The Way of Indulgence
Strategies for Developmental Wisdom in Societies of Super Salient Stimuli
Q: How does indulgence fit into spirituality?
I’ve been thinking about porn.
Forgive my intentionally lurid opening sentence but wait — alas! — you still don’t know what I’ve been thinking about porn. Unfortunately, you’ll have to keep reading to find out...
This weird topic got on my radar following a very interesting one-off episode of the Integral Stage podcast. It was an anonymous conversation exploring “meta-level views about explicit cultural content & strategies for working with it more productively.” After pondering that discussion, I realized I hadn’t asked myself a central question:
What IS porn?
In 1964 the US Supreme Court judge Potter Stewart said he couldn’t define it but nonetheless assumed that “I know it when I see it.” Most of us probably have the same feeling.
Porn seems too obvious (and perhaps too crass) to consider, but we may wonder whether or not Judge Stewart noticed his own compulsive and excited attention to various other things. Statues of Jesus? Television sports? Close-up images of fly-fishing lures? Adorable baby-faces? Those are kind of porn-ish.
As long-evolved terrestrial organisms, we inherit many kinds of primed instincts. We have natural sexual drives, hunger, compassion, a need for glucose, an interest in predators and prey, etc. Each of these biological predispositions can be hacked. Artists & entrepreneurs are good at isolating and amplifying particular aspects of our inherited neurochemical response-patterns for their own purposes.
So it is not surprising that, today, an evocative word such as “porn” no longer points only toward graphic representations of sexual details but instead we talk freely about ‘food porn’ and ‘disaster porn.’ Maybe even ‘wisdom porn’ ?
It seems like anything could be porn if it involves cultural artifacts that repetitively represent particular perceptual details which amplify and quicken subsets of our inherited behavioral instincts in order to produce experiences that are abnormally engaging.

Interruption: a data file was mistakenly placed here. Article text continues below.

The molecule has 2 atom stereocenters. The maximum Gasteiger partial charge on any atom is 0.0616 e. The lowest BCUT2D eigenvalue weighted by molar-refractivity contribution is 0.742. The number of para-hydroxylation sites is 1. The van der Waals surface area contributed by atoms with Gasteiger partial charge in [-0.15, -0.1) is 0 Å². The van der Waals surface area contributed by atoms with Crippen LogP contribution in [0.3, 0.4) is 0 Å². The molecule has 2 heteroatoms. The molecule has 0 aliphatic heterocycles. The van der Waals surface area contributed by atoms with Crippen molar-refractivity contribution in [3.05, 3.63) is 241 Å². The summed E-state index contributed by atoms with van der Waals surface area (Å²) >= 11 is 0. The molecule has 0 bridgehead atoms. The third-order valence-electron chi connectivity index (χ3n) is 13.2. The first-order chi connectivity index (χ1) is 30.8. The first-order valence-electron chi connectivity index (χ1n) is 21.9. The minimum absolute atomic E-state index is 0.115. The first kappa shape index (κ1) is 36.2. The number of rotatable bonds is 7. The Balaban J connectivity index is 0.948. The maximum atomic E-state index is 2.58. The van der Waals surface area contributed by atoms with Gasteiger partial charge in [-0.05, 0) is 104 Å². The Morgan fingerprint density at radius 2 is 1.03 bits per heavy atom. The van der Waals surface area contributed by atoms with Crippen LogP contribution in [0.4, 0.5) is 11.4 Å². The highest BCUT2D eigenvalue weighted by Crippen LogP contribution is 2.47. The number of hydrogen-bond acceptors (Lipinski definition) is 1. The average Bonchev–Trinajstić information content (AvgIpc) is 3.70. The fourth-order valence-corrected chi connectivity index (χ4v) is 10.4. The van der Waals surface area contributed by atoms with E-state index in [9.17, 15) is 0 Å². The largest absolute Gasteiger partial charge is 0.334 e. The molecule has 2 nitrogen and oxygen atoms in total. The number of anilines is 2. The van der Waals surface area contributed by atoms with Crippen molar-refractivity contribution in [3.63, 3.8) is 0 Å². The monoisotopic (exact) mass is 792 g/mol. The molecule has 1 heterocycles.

So the provocative concept of pornography has evolved. It no longer simply refers to the erotic frescoes of lost Pompei (sealed up in the private backrooms of the British Museum) but rather to the much broader category of all kinds of access to indulgence.
A CIVILIZATION OF INDULGENCES
The 14th-century English word “indulgence” derives from the French and Latin term for “yielding, fondness, affection or kindness.” It is indulgent when we allow an engagement or activity that we might otherwise deny.
Perhaps we take a magnanimous attitude toward the oddly obsessive activities of a child or a spouse. Perhaps we indulge a whim or a fantastical theory. A guilty pleasure. A sweet tooth. A fond hobby. An affection for imagination. Any unjustified recreational activity which we kindly tolerate...
And let us, as we continue, keep the word kindness in mind. This mini-essay is moving toward a spiritual, developmental or wisdom-cultivating approach to existing in a world of indulgences — so we must first accept them without too much judgment.
People have been historically unwilling to indulge indulgences. Public priests, parents & pundits are perpetually pejorative toward “mere indulgence” even though, quite often, they permit their own special brands of indulgence in private. Although that is common we may need to adopt an uncommon attitude if we are going to probe the ways in which indulgent civilization might grow toward wisdom.
Can we be more kindly disposed toward the principle of indulgences.
Can we be meta-indulgent?
Historical sages have worked to evolve or emerge or emanate pathways to developmental growth from out of their actual cultural and technological contexts. Our context today is mostly a hypermodern liberal/digital/capitalist landscape in which many folks have regular access to unnecessary super-salient stimuli. Therefore many people may be in the position of needing to begin, or deepen, their developmental journeys from within a pervasive culture of indulgence.
This is relatively new on a mass scale. There were sex addicts and alcoholics in the past, of course, but now there are fully stocked liquor stores and caffeine-dispensaries on every corner. Endless streams of free explicit sexual content. Chocolate is everywhere. Nicotine comes in colourful flavors and diverse handy devices. Cannabis is decriminalized. We are festooned with massage parlours. Even the cheapest phones have customizable ringtones. Algorithms profile us to match us with our preferred genres of entertainment to give us saccharine overdoes of any desirable emotional experience.